May 19, 2011
Like many, including Bill Gates, I think Microsoft’s purchase of Skype will be a boon for the company’s presence in the wireless and home video chat space. But, of course, the company isn’t exactly a newcomer in the instant messaging and video chat space. It was early to market with NetMeeting, and for the past few years has been pushing forward on Windows Live – nee MSN — Messenger, now part of Windows Live Essentials, which Microsoft positioned as the rapidly evolving part of Windows before Microsoft it mandated that Windows itself needed to evolve much more rapidly. (I suppose Windows Live Essentials will now be the part of Windows that most now evolve at ludicrous speed.)
Windows Live Messenger has attracted a large audience itself. On the software’s tenth anniversary in 2009, Microsoft shared that Windows Live Messenger it had 330 million active users per month.. We haven’t, however, seen a lot of detail on what will happen to Windows Live Messenger after the Skype acquisition. Steve Ballmer didn’t mention the offering once during the press conference although it did appear on a slide. There was also a reference to providing Skype additional talent resources. Clearly the Live Messenger team would be prime for picking there.
The Windows Live Messenger installed base may add significantly to Skype’s already massive installed user footprint. Ultimately, however, and putting aside infrastructure, Skype’s superior cross-platform progress is critical for any cross-platform chat and collaboration platform. Microsoft’s MacBU had created a wisely renamed version of Messenger for the Mac, but now Microsoft will be able to tap into a wider array of handsets and put more pressure on Apple to bring FaceTime outside of Apple’s own devices.
Tags: collaboration, FaceTime, Live Messener, Microsoft, Skype, video chat, videoconferencing
March 29, 2011
I’ve long felt that the “out of office” message is ambiguous. Does it signify that someone is physically not present or does it mean that they are on vacation or have time off for some other reason. For example, I know some diligent folks who update their voice mail message every day, but I’ve never seen anyone who updates an e-mail autoresponder with a daily expectation of response time to e-mail or who activates their “out of office” on the weekends. Furthermore, I bet I’m not the only one who has received an “Out of Office” message from recipients saying they are unavailable only to get a follow-up e-mail shortly thereafter from that person. Truth be told, I’ve been guilty of such mixed messaging myself.
In an age of mobile communications, the “out of office” e-mail has often become an anachronism. This became clear during CTIA when I e-mailed several people who had the autoresponders on but were at the show fully equipped with the most capable mobile e-mail clients to date. That doesn’t mean that mobile handsets are as well-suited to composing the kinds of replies that one would compose on a PC and there may well be situations such as international flights, sky-high data roaming charges, and travel to remote regions that genuinely preclude response. However,I think the expectation has changed to a shorter or more variable delay more driven by choice as the technological barriers fade.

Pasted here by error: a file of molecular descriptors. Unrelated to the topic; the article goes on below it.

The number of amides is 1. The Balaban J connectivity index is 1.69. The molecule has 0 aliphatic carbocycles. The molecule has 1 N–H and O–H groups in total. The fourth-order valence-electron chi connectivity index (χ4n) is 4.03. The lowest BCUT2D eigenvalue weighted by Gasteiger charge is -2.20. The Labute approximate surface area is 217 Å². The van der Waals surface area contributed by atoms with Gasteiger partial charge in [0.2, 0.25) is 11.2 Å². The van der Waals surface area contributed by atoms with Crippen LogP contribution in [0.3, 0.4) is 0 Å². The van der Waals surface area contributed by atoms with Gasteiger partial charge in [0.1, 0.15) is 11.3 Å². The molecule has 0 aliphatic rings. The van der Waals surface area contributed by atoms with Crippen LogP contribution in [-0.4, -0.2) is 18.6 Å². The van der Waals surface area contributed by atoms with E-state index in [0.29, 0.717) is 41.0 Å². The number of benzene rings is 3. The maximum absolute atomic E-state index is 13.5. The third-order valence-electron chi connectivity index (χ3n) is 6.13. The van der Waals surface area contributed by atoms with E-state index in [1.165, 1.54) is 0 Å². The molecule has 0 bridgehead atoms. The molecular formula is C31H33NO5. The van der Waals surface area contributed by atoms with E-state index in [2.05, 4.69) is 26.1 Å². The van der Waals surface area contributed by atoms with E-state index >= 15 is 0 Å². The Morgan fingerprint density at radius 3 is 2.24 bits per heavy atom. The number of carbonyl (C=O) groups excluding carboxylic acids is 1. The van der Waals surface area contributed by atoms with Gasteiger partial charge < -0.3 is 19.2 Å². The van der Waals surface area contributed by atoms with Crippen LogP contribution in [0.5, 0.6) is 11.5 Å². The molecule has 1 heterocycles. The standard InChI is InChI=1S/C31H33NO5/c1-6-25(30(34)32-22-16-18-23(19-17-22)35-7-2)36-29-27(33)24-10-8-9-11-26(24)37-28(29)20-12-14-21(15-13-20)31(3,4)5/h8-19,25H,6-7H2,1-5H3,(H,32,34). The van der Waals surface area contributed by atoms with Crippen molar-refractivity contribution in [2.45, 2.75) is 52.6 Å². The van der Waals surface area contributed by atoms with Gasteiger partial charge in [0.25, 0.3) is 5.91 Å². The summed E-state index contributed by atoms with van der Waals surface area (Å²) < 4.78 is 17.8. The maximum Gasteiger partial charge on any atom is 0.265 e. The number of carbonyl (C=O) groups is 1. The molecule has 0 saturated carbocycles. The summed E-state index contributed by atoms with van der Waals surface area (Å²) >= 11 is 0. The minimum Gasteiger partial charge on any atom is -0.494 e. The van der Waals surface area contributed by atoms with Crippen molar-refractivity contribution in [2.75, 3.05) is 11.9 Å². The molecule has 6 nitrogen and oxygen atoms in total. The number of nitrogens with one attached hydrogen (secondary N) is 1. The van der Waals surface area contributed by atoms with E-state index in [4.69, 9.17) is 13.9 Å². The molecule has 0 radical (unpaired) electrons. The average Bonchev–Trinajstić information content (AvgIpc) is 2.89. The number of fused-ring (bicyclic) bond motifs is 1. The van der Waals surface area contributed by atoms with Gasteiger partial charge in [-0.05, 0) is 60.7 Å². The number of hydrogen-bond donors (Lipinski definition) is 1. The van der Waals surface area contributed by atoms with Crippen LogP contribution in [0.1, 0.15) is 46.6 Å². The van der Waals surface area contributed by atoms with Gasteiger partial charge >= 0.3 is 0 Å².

Tags: culture, lifestyle, mobile e-mail, norms, out of office, socety, vacations, weekends, work, work-life blaance
October 17, 2010
I suppose you could loosely file this one under the topic of fixed-mobile convergence. While the wired headset is rapidly giving way to the Bluetooth variety, Native Union has dispensed with portability entirely to create an objet d’art that is intended to provide comfort for a prolonged cell phone call. Of course, one could just use the speakerphone, but he quality is often muffled and, as with Bluetooth, you’ll see your battery run out more quickly.
The moshi moshi 02 is a low-profile, modern handset. While its weight definitely conveys a feeling of quality, though, it might be nice to have something a bit lighter to toss in a travel bag in anticipation of long conference calls from hotel rooms.
Tags: headsets, moshi moshi, Native Union, retro
April 21, 2009
The Europeans just do certain things better, and for a long time one of those was cordless phone standards. Now that DECT is being quickly established as the de facto standard for new handset sales in the U.S., and multiple handset support becoming an expected feature, manufacturers are having to be a bit more creative in upselling those products on something other than supported frequencies.
Before it exited the market, Thomson had taken a stab at delivering RSS feeds to phones with the InfoLink system. For a more mainstream audience, though, Panasonic is borrowing the increasingly popular notion of voice mail preview as as popularized by Apple’s "visual voicemail" in the iPhone with the ChoiceMail feature on its new cordless lineup. The higher-end models even offer a choice of font size so you can take a gander at more of the last few people to call you. The Verizon Hub also offers visual voicemail, but this may be the first time it has ever been implemented in a circuit-switched home phone.
Not that all all the cell phone manufacturers have solved this issue, but I’d like to see a way for consumers to bring their phone books forward as they switch cordless phone systems. Perhaps support for a USB drive similar to the CellStik would do the trick.
Tags: ChoiceMail, cordless phones, panasonic, visual voicemail